It's not allowed . They are allowing it for GUN CONTROL ONLY ,or so it seems ,so its possible they are ,as usual invoking the patriot act,way out of its scope,as per usual .

I have to take HIPAA continuing ethics education credits,every two years. It's drilled into us.
Release patient info ,in any way,you're finished,period .
If you had looked at the links I posted,many .s have rolled for less .

And you can refuse to answer,which they will note ,making it look suspect anyway .

All that being said,bottom on for this OP is,if they ask you I'd you're suicidal,even if you are,just say no .

That's all this thread has proven .

This is an excuse to give EVERYONE a psych history ,subjecting them to investigation,now having a record with the FBI,and medications you do not need.


edit on 05/28/2013 by PtolemyII because: (no reason given)



posted on Jun, 2 2013 @ 12:45 AM
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reply to post by BrianFlanders
 

and all of that makes it a horrible catch22, doesn't it ?
labeled if you do and labeled if you don't ... it's a no-win situation for the patient, regardless the initial complaint that brought them through the doors for 'treatment'.

as for the Holmes issue, i honestly believe his therapist should be facing charges as well but that's another subject for another thread.



posted on Jun, 2 2013 @ 12:46 AM
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Originally posted by wildtimes
reply to post by BrianFlanders
 


1. Why should people be kept from offing themselves if that's what they want to do?

In my opinion, they should not be kept from it.

This is a self-ownership issue. I am not state property. I am an individual.
I agree.


OK. At least we agree on these two points. Individuals are not (supposed to be) state property and we should be free to make the most important decision in our entire lives.


2. If someone is trying to off other people, I think that's going to be obvious, don't you?

No. Not necessarily.


OK. So why not just go door to door asking people if they intend to off someone? Same difference. If you have no reason to suspect anything and you are asking them dumb questions like this anyway, it's the same thing as grabbing a random stranger on the street and doing the same thing.


3. It is a thought police type of scenario. You're just in denial about it.


No, I'm not. I've had several friends suicide. I understood every one of their motives. I've also had 'suicidal' boyfriends.....
perhaps you are unaware of how much it hurts EVERYONE ELSE when a person does that.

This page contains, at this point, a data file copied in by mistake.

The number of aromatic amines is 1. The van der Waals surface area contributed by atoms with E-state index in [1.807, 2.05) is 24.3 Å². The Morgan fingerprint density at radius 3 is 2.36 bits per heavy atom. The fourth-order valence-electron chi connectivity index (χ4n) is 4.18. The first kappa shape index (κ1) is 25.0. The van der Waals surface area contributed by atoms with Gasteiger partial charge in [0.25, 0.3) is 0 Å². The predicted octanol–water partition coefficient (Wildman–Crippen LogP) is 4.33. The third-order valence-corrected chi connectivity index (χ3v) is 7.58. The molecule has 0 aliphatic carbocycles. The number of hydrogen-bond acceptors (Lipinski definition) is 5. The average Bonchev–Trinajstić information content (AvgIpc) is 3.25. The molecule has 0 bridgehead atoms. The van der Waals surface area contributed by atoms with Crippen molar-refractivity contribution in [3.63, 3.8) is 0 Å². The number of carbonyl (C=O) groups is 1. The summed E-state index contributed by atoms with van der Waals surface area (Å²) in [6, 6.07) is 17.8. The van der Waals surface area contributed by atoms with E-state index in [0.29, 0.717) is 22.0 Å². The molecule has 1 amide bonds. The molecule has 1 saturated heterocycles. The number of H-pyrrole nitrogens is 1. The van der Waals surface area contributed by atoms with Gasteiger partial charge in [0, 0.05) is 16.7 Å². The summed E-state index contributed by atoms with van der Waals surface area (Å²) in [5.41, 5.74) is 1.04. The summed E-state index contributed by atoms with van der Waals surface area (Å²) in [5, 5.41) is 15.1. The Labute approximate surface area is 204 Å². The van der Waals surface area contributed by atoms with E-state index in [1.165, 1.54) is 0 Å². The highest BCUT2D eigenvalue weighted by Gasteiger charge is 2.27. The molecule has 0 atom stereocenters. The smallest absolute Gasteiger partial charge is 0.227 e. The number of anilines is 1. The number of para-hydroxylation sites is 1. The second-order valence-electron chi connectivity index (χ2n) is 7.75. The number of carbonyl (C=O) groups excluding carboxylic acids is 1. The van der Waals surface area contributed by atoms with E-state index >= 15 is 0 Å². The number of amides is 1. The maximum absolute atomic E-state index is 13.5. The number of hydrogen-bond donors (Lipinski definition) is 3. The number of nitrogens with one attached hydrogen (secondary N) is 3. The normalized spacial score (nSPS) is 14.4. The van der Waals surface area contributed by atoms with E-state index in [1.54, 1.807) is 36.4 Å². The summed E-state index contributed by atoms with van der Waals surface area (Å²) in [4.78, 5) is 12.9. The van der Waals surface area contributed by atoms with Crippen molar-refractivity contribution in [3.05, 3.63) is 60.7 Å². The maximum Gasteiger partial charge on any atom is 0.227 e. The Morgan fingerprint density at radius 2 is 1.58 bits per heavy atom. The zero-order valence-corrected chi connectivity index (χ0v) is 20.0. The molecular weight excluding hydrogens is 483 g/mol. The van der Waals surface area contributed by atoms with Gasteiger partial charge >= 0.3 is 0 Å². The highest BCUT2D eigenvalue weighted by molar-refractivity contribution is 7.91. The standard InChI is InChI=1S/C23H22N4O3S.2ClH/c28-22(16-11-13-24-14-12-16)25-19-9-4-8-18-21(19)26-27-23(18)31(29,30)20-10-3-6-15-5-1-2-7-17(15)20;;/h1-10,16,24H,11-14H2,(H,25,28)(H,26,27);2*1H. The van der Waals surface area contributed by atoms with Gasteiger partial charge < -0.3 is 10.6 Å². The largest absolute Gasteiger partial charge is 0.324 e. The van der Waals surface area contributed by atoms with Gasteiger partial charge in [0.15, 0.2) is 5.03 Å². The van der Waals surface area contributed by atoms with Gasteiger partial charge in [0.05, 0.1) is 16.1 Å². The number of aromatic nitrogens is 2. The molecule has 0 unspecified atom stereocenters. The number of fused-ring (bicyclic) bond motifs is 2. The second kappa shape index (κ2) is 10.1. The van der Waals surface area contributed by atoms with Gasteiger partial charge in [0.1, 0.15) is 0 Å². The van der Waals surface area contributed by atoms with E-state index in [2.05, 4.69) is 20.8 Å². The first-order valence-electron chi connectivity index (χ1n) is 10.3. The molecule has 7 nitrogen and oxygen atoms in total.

No. Actually, I am not unaware that it affects other people. I just don't believe that gives the state the right to intervene in your life anymore than it gives the state the right to require you to have health insurance before you can cross the street. I am obviously not in agreement with the individual mandate or the inevitable repercussions it will have if it stands.

Maybe people will be devastated if their loved ones commit suicide. Unfortunately for those people, they don't own their loved ones any more than the state does. You shouldn't be able to force your mother or your husband or your cousin to live any more than you can force them to go to college. I agree that it's a devastating thing for anyone who is close to someone who commits suicide but in quite a few cases, these people are going to try to do it one way or another and if they have to sneak and use crude methods, it's only going to make the aftermath more traumatic for everyone. Where is the sense in that?


People have a right to their thoughts and people have a right to not be interrogated by paid informers when they have gone to see a doctor about a completely innocent problem.

They ALSO have the right to NOT ANSWER THE QUESTION!


They have the same right if a police officer asks them a question. But cops aren't typically required to interrogate you if they stop to help you with a flat tire, are they? What would you think if you were changing a tire, a cop pulled in behind you, got out and asked you if you were suicidal or had any plans to kill anyone?

edit on 2-6-2013 by BrianFlanders because: (no reason given)

edit on 2-6-2013 by BrianFlanders because: (no reason given)



posted on Jun, 2 2013 @ 12:53 AM
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reply to post by PtolemyII
 


If you had looked at the links I posted,many .s habe rolled for less .
i did review your links (even though they both said the same thing), point is if that's what you call "many .s", then ... Houston, we have a communication problem.

like i said earlier, DENY everything and demand proof.

I'm still trying to figure out how to access the ingredients in a shot i was given against my wishes.
any advice on how to obtain said info sans a lawyer ?

************************
thought not but thanks for playing along.
curious question though, since it is my PHI, why so many hurdles to get answers ??
edit on 2-6-2013 by Honor93 because: add txt



posted on Jun, 2 2013 @ 01:01 AM
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reply to post by BrianFlanders
 


What would you think if you were changing a tire, a cop pulled in behind you, got out and asked you if you were suicidal or had any plans to kill anyone?
i refuse to say what i might think but i'd be sure to not touch the tire iron for fear i'd be shot before the officer completed the question



posted on Jun, 2 2013 @ 03:09 AM
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Yeah. We have to ask this to intubated and sedated patients in the ICU.

But, seriously, we've done this for a long time. Has to do with liability.